GB: If you can share one piece of valuable advice with other national directors, something that you have learned on this journey, what would it be? 

VDV: The media is the most important key to the success of our mission in beauty. PR is the essence of progress in this "business" but it must be based on real achievements.

ABOUT BEING A NATIONAL DIRECTOR: It's not as easy or glamorous as it seems. We are constantly battling a lack of sponsorship but somehow we always manage to make it work. 

ABOUT BEING A NATIONAL DIRECTOR: It's not as easy or glamorous as it seems. We are constantly battling a lack of sponsorship but somehow we always manage to make it work. 

GB: Global Beauties: What about young women dreaming to become a beauty queen - what advice would you give them? 

VDV: Beauty is at the heart of creation. It is one of the definitions of this elusive phenomenon. Is there a law of beauty? Yes, there is a special law of beauty. I believe it is the following: Do not get used to beauty! If you get used to it, you stop seeing it, and that's the beginning of our spiritual end!

The Greek philosopher Plato said that beauty is just an idea that enters into some people's minds. It stays for a while and then it goes out. How and why beauty enters, how beauty is perceived,  and how to keep beauty are themes I touch on in my book "Mystery of Beauty“.

Beauty is undoubtedly a God given gift. In order for it to survive and develop in the long run, beauty should not be treated as a private value, for then it will crop up and disappear. Being a beauty queen is first and foremost a responsibility. But the wonderful news is that if your beauty and actions is channeled towards good values, humanism, creativity, love and peace as concepts, your beauty will develop and grow!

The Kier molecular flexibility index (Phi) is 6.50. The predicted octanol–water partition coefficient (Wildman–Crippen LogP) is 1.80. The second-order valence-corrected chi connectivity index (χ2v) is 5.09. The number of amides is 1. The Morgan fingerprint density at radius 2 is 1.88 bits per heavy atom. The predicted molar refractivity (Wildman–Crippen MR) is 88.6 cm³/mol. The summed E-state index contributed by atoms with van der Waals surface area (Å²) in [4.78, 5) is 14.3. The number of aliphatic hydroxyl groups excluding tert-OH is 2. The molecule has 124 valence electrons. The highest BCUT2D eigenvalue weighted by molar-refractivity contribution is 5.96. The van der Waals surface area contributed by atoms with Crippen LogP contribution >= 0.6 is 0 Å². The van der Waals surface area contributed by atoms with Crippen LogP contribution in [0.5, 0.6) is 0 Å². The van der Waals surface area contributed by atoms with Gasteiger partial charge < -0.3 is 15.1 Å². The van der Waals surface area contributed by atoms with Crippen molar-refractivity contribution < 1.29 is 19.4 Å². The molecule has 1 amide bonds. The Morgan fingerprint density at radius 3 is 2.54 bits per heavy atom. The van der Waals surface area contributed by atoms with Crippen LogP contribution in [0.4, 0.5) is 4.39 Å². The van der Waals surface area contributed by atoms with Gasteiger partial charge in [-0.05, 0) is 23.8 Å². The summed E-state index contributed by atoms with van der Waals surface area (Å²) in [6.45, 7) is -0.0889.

ABOUT LIFE: I find beauty in everything and that is how I managed to save my soul and my spirit after the war. 

ABOUT LIFE: I find beauty in everything and that is how I managed to save my soul and my spirit after the war. 

GB: Do you have any exciting plans for your future or the future of your contests that you can share with our readers? 

VDV: First I want to finish book about beauty,  "Mystery of beauty“, which will be a blend of philosophical and practical knowledge about beauty, for example how it is achieved and how to maintain it. I owe it to everyone. I am also preparing a secret TV 'MIM' project. Then I want to continue my fashion, beauty and humanitarian projects.

So far I have produced many international fashion shows, which promote Serbian culture and art in the world through high fashion. As organizer of the project 'Serbia- Land of Lilacs' with HRH Prince Aleksandar Pavle Karađorđević, I have planted 8,000 lilac trees so far. The idea behind this project is the celebration of love. It honors King Uroš I Nemanjić, who planted the whole lilac valley for his future wife, Helen of Anjou, in the 13th century. The goal of the project is to make the lilac flower internationally known as the national symbol of Serbia. We also want to make Serbia the lilac valley of Europe and the world. The project is supported by the royal families of Bourbon, Orléans, Liechtenstein, Karađorđević and The Order of the Saint Lazarus Knights. I will continue to work tirelessly on all these projects and, of course, my pageants. 

GB: Vesna, the work you have doing is absolutely incredible and we could not be any prouder to share this with the world. Congratulations on the wonderful things you are doing in Serbia and Montenegro. We salute you!